From the beginning, SI’s students have also been their teachers. Through a marriage of art and politics, they have acted transparently, embraced inclusivity, and stayed true to their belief that there’s plenty to go around. Above all, they appreciate a good spectacle, and this has been their trademark maneuver for reeling us in. The deal is sealed however, as soon as we realize that, through sheer force of will, they have the power to transform the ideal into the real.
I felt like there was a interesting, ambient connection between SI’s interest in material, and the presence of books this week (which I’ve started to think more generally as records, or placeholders of memory) in Julie Green’s work — a Northwest artist that Sarah Margolis-Pineo interviewed. Green has been working on an on-going series of blue and white paintings on porcelain dishes, painting the last meals inmates:
Corvallis-based painter Julie Green has opted to address the deeply flawed system of capital punishment head on. Her ongoing series, The Last Supper, has been a twelve-year pursuit to reveal the humanity on death row through intimate portraits of last meal requests painted on ceramic plates.
The plates, currently numbering 500, are a dissonant accumulation of lives lived and lost. Displayed in clusters along the perimeter of The Arts Center, (Corvallis, OR), each constellation speaks to an ad hoc arrangement of family portraits, a domestic sensibility that is amplified ten-fold by the use of readymade tableware as canvas. Despite the gravity of the subject matter, there is a touch of whimsy to Green’s project. Her meticulously rendered pizza slices, honeybuns, and hamburgers are most often completed without any visual referent. Filtered through the artist’s memory, the foods are imbued with an illustrative quality that borders on cartoony, speaking to the endearing texture of Maira Kalman rather than the inherent gloom of the memento mori. Further, each object in The Last Supper is painted in the tradition of blue-and-white china, a hue that is simultaneously absurd and significant, drawing from one of the most recognized traditions in ceramic worldwide, from Jingdezhen ware to Willowware.
The Last Supper, an exhibit with 500 of these aforementioned plates will be exhibited at The Jordan Schnitzer Museum of Art, (Eugene, OR), in March, and travel to The Art Gym, (Portland, OR), in April, 2013.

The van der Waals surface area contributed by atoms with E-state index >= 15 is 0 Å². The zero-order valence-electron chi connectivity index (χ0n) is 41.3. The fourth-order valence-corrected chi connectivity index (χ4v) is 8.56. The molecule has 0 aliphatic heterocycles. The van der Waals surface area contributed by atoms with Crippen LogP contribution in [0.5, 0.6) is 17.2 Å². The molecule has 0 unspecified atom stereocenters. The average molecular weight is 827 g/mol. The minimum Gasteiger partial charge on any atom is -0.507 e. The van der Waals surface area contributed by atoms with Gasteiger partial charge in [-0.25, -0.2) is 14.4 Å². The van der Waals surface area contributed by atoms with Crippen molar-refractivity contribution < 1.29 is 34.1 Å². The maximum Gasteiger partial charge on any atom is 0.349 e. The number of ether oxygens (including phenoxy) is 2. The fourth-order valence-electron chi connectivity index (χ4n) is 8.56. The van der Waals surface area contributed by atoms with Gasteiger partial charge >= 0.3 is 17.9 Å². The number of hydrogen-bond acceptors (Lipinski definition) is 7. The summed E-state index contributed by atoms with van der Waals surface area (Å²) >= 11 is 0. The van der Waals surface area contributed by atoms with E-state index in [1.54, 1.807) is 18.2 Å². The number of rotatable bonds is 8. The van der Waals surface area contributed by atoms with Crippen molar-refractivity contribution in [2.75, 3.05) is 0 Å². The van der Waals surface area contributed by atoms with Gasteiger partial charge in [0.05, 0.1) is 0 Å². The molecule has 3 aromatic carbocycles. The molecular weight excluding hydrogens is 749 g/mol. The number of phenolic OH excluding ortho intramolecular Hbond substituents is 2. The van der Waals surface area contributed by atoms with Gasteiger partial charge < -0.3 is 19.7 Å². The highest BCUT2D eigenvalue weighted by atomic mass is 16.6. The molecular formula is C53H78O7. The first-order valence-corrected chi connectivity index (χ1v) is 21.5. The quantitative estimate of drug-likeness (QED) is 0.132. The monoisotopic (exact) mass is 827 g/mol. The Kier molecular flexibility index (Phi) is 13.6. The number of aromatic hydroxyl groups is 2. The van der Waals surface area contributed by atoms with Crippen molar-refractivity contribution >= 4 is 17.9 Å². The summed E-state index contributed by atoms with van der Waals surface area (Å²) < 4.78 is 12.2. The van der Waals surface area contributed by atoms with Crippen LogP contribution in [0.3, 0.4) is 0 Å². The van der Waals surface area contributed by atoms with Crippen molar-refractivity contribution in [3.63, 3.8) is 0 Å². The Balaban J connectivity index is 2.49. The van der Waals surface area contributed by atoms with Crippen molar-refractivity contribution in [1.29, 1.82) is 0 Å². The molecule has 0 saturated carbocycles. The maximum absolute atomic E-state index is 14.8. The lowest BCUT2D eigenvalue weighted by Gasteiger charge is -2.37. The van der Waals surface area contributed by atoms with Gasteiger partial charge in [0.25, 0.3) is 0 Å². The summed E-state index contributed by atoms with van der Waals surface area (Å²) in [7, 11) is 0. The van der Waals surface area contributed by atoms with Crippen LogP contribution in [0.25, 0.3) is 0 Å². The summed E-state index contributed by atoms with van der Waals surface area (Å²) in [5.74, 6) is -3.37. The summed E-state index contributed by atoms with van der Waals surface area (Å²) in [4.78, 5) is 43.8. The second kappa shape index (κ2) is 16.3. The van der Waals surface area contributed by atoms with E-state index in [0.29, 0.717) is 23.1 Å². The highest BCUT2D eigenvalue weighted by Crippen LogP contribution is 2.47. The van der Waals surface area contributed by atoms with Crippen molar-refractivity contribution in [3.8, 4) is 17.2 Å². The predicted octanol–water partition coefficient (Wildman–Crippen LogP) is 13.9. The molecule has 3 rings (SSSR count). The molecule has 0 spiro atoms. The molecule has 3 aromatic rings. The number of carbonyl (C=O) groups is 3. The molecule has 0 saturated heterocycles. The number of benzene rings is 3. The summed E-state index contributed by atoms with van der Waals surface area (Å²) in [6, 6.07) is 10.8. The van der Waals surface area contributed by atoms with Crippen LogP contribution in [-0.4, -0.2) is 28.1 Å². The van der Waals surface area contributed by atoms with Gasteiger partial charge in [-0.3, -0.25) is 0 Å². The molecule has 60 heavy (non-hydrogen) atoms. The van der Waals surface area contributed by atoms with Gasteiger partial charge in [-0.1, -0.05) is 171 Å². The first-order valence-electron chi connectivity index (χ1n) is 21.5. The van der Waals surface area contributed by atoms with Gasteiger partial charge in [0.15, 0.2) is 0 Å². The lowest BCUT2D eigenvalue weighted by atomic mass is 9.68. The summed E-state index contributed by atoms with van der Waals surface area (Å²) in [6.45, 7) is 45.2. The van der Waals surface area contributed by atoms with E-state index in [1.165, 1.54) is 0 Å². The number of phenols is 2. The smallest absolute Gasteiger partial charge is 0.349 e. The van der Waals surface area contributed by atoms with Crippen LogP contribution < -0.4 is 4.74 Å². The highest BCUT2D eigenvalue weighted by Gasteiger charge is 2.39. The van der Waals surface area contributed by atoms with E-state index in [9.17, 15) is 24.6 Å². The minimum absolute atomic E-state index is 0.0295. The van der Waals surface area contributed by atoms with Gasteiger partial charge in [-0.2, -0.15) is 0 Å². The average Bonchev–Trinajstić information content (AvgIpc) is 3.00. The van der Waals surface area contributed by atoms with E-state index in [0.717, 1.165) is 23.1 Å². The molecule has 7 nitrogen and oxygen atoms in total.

I reposted an essay about performance by Amy Sherlock, and strangely feel like it also ties in to this overview, or memorialization or events particularly as it pertains to performance. She writes: “The Abramovic phenomenon in particular has come to exemplify the complicated alliance between performance, the museum, and institutional and commercial gallery spaces. For all its professed immediacy and the emphasis on the ephemeral ‘present,’ MoMA did a good job of packaging up ’the moment’ and circulating it. There are photographs, official catalogue and the feature-length film.” Which is exactly what books do, or (it would seem) plates.
Last, but certainly not least — there was a great hub-bub on Monday between the lush and vibrant images of Paul Germanos and Dana Bassett’s Edition #3 of T (Guess what’s Trending: COUPLES), with a new and fancy pants layout that makes it feel almost like a print publication.
As always — thanks for reading, Chicago et al. We Love You.
Stay Tuned for some writing on performance, Object Oriented Ontology, New York, London, and more coming up this week.
I came across the following essay about performance (and its relationship to the institution) on The Weeklings. Since the subject has come up — even obliquely — a few times on B@S in the last month or so, from Tanta’s conversation with performers last week (asking them about how protest functions, if at all),to Göransson’s discussion of ASCO, and Gutierrez’s performance at the MCA, I wanted to link to Amy Sherlock’s essay here:
Is He For Real? The Blurry Boundaries Of Contemporary Performance
AN ODD THING just happened to me. I am writing this essay at a desk in a public library, the British library, no less, the largest public building built in the UK in the 20th century. I’m sitting, in silence, in a busy reading room, surrounded by literally hundreds of people. Most of us are tap-tap-tapping away at their computers, each in our own world, near enough to hear one another’s breathing and yet entirely isolated in our silence, the contractual silence that is the condition of our being here. Not that this is anything out of the ordinary. The “funny thing” happened outside in the café, where, having eaten alone and also in silence, an unknown man at a facing table called me over as I was leaving and asked, in flagrant contravention of unspoken library protocol, what I was working on. He invited me to sit, which I did, and we proceeded to chat with the superficial, stilted brevity of such awkward encounters, until sufficient time had elapsed that I felt able to take my leave without appearing rude. Now installed at the silent haven of my desk, I’m trying to work out what to make of this unexpected, unsolicited encounter. I was uncomfortable, and wary about why this stranger called me over and the demands he might make of me. I was also slightly irritated, unfairly disinterested, from the outset, not wishing to confide or to be confided in, eager to return to myself and my own thoughts. I also had the niggling suspicion that this was some kind of set-up, a trick to make a fool of me or to get something out of me. I was waiting for the punch line to this protracted, unfunny joke; for him to ask for my money, or my number; for his friends to appear and make a scene. Perhaps cynically my first thought was “is he for real?”